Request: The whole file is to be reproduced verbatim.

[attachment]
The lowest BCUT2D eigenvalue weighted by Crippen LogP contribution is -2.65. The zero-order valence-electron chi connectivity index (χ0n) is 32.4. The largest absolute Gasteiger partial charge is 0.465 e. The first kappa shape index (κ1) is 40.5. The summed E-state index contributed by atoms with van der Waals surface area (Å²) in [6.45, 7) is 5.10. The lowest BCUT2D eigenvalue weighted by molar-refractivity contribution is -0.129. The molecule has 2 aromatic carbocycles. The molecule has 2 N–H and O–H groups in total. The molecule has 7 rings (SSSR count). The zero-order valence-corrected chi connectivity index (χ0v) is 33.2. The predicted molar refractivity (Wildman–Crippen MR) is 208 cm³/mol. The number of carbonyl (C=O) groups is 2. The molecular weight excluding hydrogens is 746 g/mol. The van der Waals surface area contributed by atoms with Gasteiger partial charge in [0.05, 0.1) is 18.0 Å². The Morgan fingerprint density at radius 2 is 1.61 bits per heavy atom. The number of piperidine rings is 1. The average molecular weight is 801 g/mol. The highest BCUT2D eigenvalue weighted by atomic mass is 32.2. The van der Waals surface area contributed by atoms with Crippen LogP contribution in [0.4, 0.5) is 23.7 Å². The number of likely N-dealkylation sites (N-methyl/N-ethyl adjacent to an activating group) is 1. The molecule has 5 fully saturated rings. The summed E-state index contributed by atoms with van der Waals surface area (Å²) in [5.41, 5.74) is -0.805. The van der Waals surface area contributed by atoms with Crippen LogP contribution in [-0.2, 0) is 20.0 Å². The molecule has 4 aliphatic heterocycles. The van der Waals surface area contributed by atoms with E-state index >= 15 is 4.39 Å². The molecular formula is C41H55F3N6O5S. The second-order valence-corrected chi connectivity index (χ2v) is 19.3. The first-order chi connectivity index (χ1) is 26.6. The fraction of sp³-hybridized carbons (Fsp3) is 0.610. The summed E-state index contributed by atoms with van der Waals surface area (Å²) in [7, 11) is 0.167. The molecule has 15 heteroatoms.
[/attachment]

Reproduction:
The lowest BCUT2D eigenvalue weighted by Crippen LogP contribution is -2.65. The zero-order valence-electron chi connectivity index (χ0n) is 32.4. The largest absolute Gasteiger partial charge is 0.465 e. The first kappa shape index (κ1) is 40.5. The summed E-state index contributed by atoms with van der Waals surface area (Å²) in [6.45, 7) is 5.10. The lowest BCUT2D eigenvalue weighted by molar-refractivity contribution is -0.129. The molecule has 2 aromatic carbocycles. The molecule has 2 N–H and O–H groups in total. The molecule has 7 rings (SSSR count). The zero-order valence-corrected chi connectivity index (χ0v) is 33.2. The predicted molar refractivity (Wildman–Crippen MR) is 208 cm³/mol. The number of carbonyl (C=O) groups is 2. The molecular weight excluding hydrogens is 746 g/mol. The van der Waals surface area contributed by atoms with Gasteiger partial charge in [0.05, 0.1) is 18.0 Å². The Morgan fingerprint density at radius 2 is 1.61 bits per heavy atom. The number of piperidine rings is 1. The average molecular weight is 801 g/mol. The highest BCUT2D eigenvalue weighted by atomic mass is 32.2. The van der Waals surface area contributed by atoms with Crippen LogP contribution in [0.4, 0.5) is 23.7 Å². The number of likely N-dealkylation sites (N-methyl/N-ethyl adjacent to an activating group) is 1. The molecule has 5 fully saturated rings. The summed E-state index contributed by atoms with van der Waals surface area (Å²) in [5.41, 5.74) is -0.805. The van der Waals surface area contributed by atoms with Crippen LogP contribution in [-0.2, 0) is 20.0 Å². The molecule has 4 aliphatic heterocycles. The van der Waals surface area contributed by atoms with E-state index >= 15 is 4.39 Å². The molecular formula is C41H55F3N6O5S. The second-order valence-corrected chi connectivity index (χ2v) is 19.3. The first-order chi connectivity index (χ1) is 26.6. The fraction of sp³-hybridized carbons (Fsp3) is 0.610. The summed E-state index contributed by atoms with van der Waals surface area (Å²) in [7, 11) is 0.167. The molecule has 15 heteroatoms.